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    Moneda Plata Thaler 1780 Predecesor del Dolar
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    Moneda Plata Thaler 1780 Predecesor del Dolar

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    MONEDA ANTIGUA DE PLATA THALER 1780

    MONEDA PREDECESORA DEL ACTUAL DOLAR

    "Maria Theresia, Dei Gratia Romanorum Imperatrix, Hungariae Bohemiaeque Regina, Archidux Austriae, Dux Burgundiae, Comes Tyrolis. 1780 X"

    The Maria Theresa thaler (MTT) is a silver bullion coin that has been used in world trade continuously since they were first minted in 1741, at that time using the then Reichsthaler standard of 9 thalers to the Vienna mark. In 1750 the thaler was debased to 10 thalers to the Vienna Mark (a weight approximating a pound of fine silver). The following year the new standard was effectively adopted across the German-speaking world when that standard was accepted formally in the Bavarian monetary convention. It is owing to the date of the Bavarian Monetary convention that many writers erroneously state that the Maria Theresa Thaler was first struck in 1751. It was named after Empress Maria Theresa, who ruled Austria, Hungary, and Bohemia from 1740 to 1780. The word thaler gave rise to daalder and daler, which became dollar in English.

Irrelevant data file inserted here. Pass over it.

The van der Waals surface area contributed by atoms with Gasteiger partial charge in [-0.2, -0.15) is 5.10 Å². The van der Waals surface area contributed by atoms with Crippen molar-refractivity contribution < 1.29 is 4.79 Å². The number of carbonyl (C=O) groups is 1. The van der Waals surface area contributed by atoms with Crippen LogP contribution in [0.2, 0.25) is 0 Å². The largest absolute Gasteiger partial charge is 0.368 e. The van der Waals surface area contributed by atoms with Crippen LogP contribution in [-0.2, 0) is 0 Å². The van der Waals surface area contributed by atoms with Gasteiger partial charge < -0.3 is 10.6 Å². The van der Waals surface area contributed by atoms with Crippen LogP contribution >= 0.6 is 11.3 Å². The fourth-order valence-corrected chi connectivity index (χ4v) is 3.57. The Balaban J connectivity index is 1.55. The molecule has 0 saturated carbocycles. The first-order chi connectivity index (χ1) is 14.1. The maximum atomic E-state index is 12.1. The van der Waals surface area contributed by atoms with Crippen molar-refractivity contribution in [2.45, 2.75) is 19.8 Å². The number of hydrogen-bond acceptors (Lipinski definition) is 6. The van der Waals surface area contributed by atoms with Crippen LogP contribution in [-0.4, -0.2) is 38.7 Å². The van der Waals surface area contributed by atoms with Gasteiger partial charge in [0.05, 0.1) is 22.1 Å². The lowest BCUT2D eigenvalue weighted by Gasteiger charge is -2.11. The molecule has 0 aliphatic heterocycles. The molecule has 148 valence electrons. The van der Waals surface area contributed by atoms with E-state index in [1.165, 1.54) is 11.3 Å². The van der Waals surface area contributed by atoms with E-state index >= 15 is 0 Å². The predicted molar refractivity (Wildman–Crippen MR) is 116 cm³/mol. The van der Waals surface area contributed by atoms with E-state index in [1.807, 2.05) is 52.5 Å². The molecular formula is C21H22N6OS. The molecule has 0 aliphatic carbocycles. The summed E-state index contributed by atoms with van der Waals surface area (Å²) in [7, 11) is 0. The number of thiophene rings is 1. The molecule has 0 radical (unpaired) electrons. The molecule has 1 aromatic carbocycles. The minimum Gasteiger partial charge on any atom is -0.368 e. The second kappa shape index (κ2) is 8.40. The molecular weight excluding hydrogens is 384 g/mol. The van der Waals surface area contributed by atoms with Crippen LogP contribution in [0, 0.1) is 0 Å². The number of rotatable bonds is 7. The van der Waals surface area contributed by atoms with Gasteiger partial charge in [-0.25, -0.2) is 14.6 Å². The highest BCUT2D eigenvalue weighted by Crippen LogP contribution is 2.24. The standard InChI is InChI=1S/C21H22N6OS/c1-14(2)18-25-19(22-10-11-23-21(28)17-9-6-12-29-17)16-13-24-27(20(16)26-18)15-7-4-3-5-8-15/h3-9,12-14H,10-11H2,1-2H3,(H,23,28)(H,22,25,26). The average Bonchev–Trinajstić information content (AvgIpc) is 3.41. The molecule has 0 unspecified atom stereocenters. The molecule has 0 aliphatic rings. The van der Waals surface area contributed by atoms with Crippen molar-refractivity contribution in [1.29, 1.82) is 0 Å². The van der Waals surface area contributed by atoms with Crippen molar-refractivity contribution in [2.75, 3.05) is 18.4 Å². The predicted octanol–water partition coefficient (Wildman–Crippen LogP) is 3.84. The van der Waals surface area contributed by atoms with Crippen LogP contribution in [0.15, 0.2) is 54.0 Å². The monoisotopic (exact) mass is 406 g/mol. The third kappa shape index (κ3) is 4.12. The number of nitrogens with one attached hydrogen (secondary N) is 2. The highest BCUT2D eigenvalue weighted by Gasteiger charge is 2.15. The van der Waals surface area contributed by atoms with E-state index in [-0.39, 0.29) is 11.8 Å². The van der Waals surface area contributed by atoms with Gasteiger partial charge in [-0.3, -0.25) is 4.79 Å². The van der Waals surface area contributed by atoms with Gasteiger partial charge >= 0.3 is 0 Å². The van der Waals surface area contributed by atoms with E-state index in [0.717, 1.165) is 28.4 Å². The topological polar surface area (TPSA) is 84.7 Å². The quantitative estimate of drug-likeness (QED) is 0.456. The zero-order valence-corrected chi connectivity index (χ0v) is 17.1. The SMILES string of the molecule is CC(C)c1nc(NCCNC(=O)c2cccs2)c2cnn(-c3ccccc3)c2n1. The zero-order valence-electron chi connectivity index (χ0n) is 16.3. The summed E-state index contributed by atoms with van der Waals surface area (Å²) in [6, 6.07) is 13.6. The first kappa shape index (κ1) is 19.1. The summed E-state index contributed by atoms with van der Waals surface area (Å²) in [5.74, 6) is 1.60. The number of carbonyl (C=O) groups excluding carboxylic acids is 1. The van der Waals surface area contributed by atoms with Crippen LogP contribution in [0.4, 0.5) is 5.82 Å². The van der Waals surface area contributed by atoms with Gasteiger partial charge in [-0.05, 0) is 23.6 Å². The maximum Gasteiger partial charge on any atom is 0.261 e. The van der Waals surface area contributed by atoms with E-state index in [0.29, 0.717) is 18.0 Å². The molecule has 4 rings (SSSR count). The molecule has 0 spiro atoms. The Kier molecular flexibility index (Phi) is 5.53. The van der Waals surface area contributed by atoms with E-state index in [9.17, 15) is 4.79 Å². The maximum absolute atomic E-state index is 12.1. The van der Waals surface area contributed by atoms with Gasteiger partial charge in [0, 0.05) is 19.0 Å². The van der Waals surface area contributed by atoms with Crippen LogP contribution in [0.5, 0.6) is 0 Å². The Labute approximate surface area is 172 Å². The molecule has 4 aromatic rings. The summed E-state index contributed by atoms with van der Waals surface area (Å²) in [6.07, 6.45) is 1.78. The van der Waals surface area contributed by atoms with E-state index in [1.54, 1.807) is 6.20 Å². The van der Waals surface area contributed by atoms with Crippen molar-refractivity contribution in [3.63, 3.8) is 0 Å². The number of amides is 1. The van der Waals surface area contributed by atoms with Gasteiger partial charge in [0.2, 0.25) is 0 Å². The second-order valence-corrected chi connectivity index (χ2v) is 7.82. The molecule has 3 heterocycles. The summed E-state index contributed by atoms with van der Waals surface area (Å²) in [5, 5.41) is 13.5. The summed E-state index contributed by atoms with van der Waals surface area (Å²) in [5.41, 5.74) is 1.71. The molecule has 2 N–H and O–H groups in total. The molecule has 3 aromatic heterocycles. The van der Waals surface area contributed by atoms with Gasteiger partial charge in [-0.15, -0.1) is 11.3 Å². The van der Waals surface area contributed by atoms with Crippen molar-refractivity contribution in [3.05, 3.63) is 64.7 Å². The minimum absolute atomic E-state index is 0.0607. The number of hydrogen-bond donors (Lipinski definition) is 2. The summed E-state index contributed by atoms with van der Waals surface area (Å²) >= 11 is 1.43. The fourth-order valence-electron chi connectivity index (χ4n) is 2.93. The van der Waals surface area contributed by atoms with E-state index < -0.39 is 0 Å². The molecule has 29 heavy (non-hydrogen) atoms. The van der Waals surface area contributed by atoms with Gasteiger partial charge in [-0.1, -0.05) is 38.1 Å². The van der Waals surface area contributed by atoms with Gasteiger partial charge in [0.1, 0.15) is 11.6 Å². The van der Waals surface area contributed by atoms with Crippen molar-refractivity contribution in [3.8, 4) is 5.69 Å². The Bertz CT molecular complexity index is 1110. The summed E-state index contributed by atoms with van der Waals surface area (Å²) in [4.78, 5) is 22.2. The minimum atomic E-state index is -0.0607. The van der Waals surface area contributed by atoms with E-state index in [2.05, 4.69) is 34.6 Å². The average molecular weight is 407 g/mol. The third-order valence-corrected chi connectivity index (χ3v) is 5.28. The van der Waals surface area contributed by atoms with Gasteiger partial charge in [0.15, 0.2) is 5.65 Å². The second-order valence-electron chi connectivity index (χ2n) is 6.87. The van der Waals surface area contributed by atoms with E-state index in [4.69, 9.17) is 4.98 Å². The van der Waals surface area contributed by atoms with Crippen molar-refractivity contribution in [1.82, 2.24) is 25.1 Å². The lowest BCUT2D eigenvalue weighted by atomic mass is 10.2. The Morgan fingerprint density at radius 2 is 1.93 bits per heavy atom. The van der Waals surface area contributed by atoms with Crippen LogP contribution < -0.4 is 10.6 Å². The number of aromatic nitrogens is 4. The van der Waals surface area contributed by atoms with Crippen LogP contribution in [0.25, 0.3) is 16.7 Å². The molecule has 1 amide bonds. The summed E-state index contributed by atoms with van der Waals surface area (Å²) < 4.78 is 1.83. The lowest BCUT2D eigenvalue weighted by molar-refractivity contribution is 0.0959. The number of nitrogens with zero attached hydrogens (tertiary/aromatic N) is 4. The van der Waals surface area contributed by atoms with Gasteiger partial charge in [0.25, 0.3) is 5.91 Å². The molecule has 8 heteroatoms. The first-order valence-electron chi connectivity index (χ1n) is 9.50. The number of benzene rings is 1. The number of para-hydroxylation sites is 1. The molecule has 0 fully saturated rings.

Since 1780, the coin has always been dated 1780. On 19 September 1857, Emperor Francis Joseph of Austria declared the Maria Theresa Taler to be an official trade coinage. A little over a year later, on 31 October 1858, the Maria Theresa Taler lost its status as currency in Austria.


    The MTT could also be found throughout the Arab world, especially in Saudi Arabia, Yemen and Muscat and Oman, and in India. During the Japanese occupation of Indonesia in World War II, enough people preferred it to the money issued by the occupying forces that the American Office of Strategic Services created counterfeit MTTs for use by resistance forces.[1]


    In German-speaking countries, following a spelling reform dated 1901 which took effect two years later, "Thaler" is written "Taler" (the spelling of given names like "Theresia" was not affected).


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